At this point, the original sentence must be analyzed to determine what Ithkuil lexical roots/stems will be necessary, as opposed to those words/concepts in the original which can be translated via morphological components instead of lexical roots/stems. We can see we are making a statement about families and are qualifying those families as happy or unhappy. Therefore it is likely we will need Ithkuil lexemes for ‘family’ and ‘happy/happiness.’ We have already determined above that we do not need a word for ‘resemble’ and words like ‘all’, ‘one another’, ‘each’, ‘in its own way’ carry little intrinsic meaning by themselves until they are used in conjunction with the main participants (nouns and verbs) of the sentence. We know from studying Ithkuil morphology that all of these words will be handled by morphological, not lexical means when translating. Therefore, we only need two main lexemes: ‘family’ and ‘happy/happiness.’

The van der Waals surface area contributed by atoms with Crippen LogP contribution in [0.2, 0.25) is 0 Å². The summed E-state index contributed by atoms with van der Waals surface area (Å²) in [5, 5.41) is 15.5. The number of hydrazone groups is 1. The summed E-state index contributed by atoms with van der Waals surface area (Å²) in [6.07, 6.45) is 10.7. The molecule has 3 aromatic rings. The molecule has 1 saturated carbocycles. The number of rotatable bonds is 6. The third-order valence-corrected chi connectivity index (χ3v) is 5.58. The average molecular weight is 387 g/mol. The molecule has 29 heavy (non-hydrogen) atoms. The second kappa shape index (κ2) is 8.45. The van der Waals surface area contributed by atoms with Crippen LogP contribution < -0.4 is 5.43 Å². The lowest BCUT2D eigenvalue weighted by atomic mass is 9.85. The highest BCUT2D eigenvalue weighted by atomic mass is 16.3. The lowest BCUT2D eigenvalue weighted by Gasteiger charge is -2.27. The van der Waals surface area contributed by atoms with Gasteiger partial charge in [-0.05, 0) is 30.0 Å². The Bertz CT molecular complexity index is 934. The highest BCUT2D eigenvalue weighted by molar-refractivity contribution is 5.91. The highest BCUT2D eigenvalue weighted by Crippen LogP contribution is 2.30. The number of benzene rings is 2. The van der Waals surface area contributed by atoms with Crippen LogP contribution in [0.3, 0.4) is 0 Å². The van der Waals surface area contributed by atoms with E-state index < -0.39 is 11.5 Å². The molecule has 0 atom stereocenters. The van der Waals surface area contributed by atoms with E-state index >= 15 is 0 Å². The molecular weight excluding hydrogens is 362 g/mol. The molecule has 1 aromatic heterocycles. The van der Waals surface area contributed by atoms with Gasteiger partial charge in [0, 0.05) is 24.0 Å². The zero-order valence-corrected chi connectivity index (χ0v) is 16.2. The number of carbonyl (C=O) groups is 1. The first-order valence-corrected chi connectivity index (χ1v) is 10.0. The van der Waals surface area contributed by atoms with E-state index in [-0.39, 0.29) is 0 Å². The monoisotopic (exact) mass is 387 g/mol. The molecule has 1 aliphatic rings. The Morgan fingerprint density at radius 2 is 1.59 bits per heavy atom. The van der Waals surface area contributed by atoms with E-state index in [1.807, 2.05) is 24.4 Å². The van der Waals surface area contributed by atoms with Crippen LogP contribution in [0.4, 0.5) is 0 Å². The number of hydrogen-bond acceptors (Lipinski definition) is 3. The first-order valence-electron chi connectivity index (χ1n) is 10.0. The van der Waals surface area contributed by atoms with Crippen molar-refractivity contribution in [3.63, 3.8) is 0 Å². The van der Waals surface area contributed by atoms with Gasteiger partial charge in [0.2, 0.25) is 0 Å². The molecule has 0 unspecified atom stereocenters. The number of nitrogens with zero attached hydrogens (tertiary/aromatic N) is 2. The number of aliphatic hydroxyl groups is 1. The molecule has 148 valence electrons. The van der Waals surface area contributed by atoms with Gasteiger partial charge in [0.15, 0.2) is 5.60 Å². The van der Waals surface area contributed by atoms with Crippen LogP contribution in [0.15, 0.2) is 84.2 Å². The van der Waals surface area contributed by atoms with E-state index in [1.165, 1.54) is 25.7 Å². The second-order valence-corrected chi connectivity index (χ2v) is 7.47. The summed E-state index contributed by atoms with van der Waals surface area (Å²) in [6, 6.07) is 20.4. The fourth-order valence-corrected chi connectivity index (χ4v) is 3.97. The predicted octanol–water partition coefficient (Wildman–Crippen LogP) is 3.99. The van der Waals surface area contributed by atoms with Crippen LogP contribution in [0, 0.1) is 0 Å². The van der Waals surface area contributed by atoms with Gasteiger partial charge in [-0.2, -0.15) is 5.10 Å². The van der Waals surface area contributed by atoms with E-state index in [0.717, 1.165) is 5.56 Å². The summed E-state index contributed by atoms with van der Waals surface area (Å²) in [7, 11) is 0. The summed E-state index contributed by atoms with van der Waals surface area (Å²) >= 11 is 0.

STEP THREE: Analysis/Derivation Using Ithkuil Morphological Categories